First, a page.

Deaths of 3 leukemia patientsSix months have passed since three particular children died at the Georgetown Public Hospital (GPHC), but no sanction has been imposed on those culpable for their deaths, although two independent probes have been conducted, as well as one by the Guyana Medical Council (GMC).Seven-year-old Curwayne Edwards died on January 14, three-year-old Roshini Seegobin died on January 18, and six-year-old Sharezer Mendonca died on January 24.Chairman of the Guyana Medical Council, Dr. Navindranauth Rambarran, told Guyana Times during a telephone interview on Thursday that the matter at hand is of a serious nature, and therefore the process that is being followed cannot be rushed.“This process has to be fully exhausted, and we are following the process. This did not come to the Medical Council as soon as it was reported in the news; this had levels of investigations (done by) the Ministry (MoPH) and the institution (GPHC) itself. And it took some time for us to actually be brought into the investigation, into the phase where we would look at the matter,” he declared.He explained that although the Public Health Ministry and the GPHC had each conducted its own investigation into the deaths of those three children, the Guyana Medical Council is required to have its own investigation done.“The matter has been before us, I believe, (for) just a few months. We are looking at it, but the disciplinary process is not one that we can fast-track. We just cannot take the other things (investigations’ findings), because this is the body that registers the doctors; so we have to do our own work,” he clarified.Dr. Rambarran had in May confirmed that the Guyana Medical Council had concluded its probe into the deaths and the files had been sent to the Council’s Disciplinary Committee.“All I could say on the issue is that the issue is now engaging the Disciplinary Committee at the Medical Council. But the course of natural justice has to take its path, so I cannot comment on that further,” Dr Rambarran had said at that time.With regard to the doctors who, in the initial probe done by the hospital, had been found to be negligent of following protocol but are still on the job, Dr Rambarran had explained that it is not the role of the Guyana Medical Council to interfere in those operations; but rather, the Disciplinary Committee has to do its work.The GPHC had earlier this year found that the medical personnel did not follow the established protocol in administering drugs to these three children who died earlier this year.Deputy Chief Medical Officer (DCMO) of Guyana, Dr Karen Gordon-Campbell, had in March told the media that the doctors who had treated the now dead three leukaemia patients had incorrectly administered a certain drug.Instead of administering the drug vincristine intrathecally, they had done so intravenously; and this had led to the adverse reactions of those three children that ultimately resulted in their deaths.She explained that investigations revealed that protocols the medical practitioners should have followed would have stipulated which drug has to be administered “when and where”.“It wasn’t a question of dosage, but administration in terms of where it was administered. That was done incorrectly. The dosages would have been fine, but (the error occurred) in terms of where they administered what,” the Deputy CMO explained.She said the three medical personnel involved in the matters were aware that they had broken protocol, but not at the initial stage of administering the medical drugs to those patients.“The reasons that were given encompassed the fact that they were stretched and maybe not fully attentive at the time. That pretty much is the long-and-short of the reasons given, but I don’t think that initially they realised (that they were in error). But eventually, when they recognised that the patients were deteriorating, when they checked, they realised their mistake,” she explained.DeficienciesMeanwhile, Chairperson of the GPHC Board of Directors, Dr Kesaundra Alves, told the media that an internal investigation done by the hospital’s administration into the circumstances surrounding the treatment of the three leukaemia patients and their subsequent adverse reactions has revealed that human deficiencies and systemic challenges had contributed to the demise of those three children.“Statements were solicited from the parties directly or indirectly involved, and parties who were witnesses or otherwise privy to pertinent information that could assist with the investigation. The Director of Medical and Professional Services, Dr Jeffery, submitted his final report to the Chief Executive Officer on January 28, 2019. That report concluded that human deficiencies and systemic challenges contributed to the demise of the three children,” Dr Alves detailed.She said an independent investigation was also done by the Public Health Ministry and its findings were similar to those of the GPHC’s investigation: non-adherence to the hospital’s protocols had led to the three young children succumbing at the GPHC.Following this incident, parents and other activists began calling for suspension of the medical licences of those doctors responsible for the deaths of the three children.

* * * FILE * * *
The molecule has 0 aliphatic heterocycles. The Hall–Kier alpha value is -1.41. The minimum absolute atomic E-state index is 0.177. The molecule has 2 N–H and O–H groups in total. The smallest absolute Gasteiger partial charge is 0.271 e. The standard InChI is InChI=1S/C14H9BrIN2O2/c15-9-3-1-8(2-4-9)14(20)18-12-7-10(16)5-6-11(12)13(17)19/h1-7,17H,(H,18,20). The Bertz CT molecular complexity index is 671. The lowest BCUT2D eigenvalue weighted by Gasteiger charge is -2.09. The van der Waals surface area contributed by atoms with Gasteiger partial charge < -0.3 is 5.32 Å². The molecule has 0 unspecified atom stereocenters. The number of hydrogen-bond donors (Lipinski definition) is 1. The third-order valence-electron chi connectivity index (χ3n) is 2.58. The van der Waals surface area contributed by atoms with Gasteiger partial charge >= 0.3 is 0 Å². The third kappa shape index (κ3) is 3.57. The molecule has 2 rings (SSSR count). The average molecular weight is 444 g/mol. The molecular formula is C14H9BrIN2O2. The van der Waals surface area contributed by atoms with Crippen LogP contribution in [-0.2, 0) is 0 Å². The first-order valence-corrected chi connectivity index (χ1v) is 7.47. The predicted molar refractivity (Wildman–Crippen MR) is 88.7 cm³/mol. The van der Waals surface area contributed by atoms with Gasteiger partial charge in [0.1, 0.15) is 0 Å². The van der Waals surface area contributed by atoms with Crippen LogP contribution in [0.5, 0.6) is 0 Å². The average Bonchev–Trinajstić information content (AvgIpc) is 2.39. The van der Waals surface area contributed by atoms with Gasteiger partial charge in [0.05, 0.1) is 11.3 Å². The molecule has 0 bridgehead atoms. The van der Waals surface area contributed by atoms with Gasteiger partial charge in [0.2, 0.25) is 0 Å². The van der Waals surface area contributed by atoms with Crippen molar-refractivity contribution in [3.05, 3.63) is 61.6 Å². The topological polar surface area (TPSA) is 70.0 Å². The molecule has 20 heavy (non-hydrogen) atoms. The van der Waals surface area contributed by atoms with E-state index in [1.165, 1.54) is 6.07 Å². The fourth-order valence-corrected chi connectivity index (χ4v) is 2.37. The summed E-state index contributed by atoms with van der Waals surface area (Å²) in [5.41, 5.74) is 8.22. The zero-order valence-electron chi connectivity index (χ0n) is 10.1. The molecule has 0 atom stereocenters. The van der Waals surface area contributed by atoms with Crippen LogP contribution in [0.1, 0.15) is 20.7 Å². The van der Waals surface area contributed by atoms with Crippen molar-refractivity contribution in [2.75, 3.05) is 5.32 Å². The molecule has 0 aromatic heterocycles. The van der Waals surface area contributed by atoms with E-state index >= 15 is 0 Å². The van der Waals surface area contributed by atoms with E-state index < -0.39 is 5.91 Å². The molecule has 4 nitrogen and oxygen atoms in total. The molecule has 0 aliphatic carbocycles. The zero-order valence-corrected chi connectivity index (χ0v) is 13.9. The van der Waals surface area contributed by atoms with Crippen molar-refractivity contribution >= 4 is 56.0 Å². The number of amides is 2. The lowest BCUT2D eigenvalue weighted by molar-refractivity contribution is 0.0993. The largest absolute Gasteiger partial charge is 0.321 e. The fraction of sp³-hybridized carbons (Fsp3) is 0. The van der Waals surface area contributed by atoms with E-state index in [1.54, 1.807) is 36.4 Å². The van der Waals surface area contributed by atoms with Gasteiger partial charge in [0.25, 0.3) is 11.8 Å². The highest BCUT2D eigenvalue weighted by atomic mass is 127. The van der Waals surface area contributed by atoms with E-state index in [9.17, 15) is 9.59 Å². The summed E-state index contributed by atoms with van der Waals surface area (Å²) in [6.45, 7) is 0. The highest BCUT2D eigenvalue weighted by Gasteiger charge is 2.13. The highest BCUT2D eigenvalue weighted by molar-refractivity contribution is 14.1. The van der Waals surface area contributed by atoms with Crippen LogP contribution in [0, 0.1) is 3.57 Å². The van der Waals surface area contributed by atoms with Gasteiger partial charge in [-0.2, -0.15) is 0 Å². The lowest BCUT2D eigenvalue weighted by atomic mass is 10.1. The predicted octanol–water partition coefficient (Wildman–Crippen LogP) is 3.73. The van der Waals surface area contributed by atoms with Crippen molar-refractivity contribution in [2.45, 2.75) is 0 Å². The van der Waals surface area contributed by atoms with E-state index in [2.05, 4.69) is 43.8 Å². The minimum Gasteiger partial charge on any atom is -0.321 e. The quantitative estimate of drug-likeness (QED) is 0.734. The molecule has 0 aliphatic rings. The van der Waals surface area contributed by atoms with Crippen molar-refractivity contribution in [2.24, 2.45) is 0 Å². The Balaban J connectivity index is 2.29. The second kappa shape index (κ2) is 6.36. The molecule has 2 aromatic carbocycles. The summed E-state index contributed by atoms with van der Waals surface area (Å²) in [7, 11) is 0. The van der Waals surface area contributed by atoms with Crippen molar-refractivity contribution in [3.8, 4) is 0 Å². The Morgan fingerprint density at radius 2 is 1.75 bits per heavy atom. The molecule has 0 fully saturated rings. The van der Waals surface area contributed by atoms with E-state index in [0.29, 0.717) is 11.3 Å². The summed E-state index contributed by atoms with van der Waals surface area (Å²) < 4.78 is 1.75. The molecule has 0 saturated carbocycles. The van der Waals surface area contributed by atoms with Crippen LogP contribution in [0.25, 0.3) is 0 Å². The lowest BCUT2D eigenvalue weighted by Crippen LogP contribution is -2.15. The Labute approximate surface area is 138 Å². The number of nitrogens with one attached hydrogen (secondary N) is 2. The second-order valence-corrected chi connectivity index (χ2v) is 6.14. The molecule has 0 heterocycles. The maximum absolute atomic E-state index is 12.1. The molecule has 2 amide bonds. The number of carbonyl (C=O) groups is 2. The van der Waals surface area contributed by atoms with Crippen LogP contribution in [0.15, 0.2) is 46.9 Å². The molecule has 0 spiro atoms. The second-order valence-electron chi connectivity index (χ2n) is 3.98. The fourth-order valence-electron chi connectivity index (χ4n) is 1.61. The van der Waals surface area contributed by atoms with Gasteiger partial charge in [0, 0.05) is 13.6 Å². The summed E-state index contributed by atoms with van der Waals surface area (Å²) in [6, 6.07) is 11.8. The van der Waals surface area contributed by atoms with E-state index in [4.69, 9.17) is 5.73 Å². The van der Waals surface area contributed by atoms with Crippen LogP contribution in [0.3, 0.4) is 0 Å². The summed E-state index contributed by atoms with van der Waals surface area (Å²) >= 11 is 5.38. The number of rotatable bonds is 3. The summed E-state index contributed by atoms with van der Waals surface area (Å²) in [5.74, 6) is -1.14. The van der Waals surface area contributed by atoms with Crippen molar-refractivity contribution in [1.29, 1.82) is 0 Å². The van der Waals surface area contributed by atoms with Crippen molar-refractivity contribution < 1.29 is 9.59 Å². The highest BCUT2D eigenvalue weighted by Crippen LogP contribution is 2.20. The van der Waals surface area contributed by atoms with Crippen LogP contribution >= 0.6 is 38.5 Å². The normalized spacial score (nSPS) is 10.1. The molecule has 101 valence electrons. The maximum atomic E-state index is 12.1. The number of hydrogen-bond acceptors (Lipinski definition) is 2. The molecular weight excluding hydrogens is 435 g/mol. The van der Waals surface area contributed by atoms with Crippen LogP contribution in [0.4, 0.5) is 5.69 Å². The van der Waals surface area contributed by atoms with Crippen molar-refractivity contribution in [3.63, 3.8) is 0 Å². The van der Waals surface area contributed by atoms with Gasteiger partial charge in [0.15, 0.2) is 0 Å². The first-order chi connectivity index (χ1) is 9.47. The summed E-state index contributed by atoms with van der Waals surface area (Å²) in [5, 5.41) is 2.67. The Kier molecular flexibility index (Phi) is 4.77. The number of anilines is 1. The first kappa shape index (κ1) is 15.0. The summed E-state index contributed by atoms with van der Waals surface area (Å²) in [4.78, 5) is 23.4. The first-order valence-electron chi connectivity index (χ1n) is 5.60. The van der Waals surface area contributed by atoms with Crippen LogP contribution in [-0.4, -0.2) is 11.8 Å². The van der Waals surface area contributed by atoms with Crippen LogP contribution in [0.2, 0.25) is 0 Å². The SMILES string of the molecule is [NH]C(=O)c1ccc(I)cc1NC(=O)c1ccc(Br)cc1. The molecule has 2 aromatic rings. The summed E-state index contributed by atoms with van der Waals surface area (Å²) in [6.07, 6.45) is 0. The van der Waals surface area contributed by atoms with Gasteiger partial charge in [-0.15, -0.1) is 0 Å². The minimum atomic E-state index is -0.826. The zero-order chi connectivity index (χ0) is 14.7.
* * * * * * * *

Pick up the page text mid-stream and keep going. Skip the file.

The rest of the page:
Majella O’Donnell has revealed she has a cheeky side to her life too!Majella, who is married to singer Daniel O’Donnell, revealed she has had the her husband’s name tattooed on her bum.In fact, Majella has a stamp with the initials DSM on her backside. As well as Daniel, the other initials refer to her grown-up children Siobhan and Michael.Hopefully it’s the only bum note that is heard in the O’Donnell household! MAJELLA O’DONNELL REVEALS SHE HAS A CHEEKY SIDE! was last modified: November 6th, 2014 by StephenShare this:Click to share on Facebook (Opens in new window)Click to share on Twitter (Opens in new window)Click to share on LinkedIn (Opens in new window)Click to share on Reddit (Opens in new window)Click to share on Pocket (Opens in new window)Click to share on Telegram (Opens in new window)Click to share on WhatsApp (Opens in new window)Click to share on Skype (Opens in new window)Click to print (Opens in new window) Tags:daniel o’donnelldonegalMajella O’Donnelltattoo
On a pane of clear glass, a mudskipper (Periophthalmus barbarus) carefully eyes a piece of shrimp. The predator definitely wants its prey, but actually eating it presents a challenge: Outside of the water, the fish can’t generate enough suction to swallow. However, new research published online today in the Proceedings of the Royal Society B shows that the mudskipper has solved the problem by bringing the water onto land, and that its clever solution may have led to the evolution of true tongues in other land animals. Using a group of high-speed cameras and x-ray videos, the scientists observed the mudskippers feeding in the laboratory. Their analysis showed that the fish were carrying mouthfuls of water up onto the land and then expelling the water at the moment they lunge at their prey. The water allows the fish to form an airtight seal and generate enough suction to move the water and their meal back toward the esophagus. Furthermore, the motion of a bone in the fishes’ throat, known as the hyoid, closely resembles that of other terrestrial animals, especially newts, which use true tongues to eat. The authors suggest that the mudskipper’s “hydrostatic” tongue may serve as the evolutionary bridge that allowed our aquatic ancestors to begin feeding on land.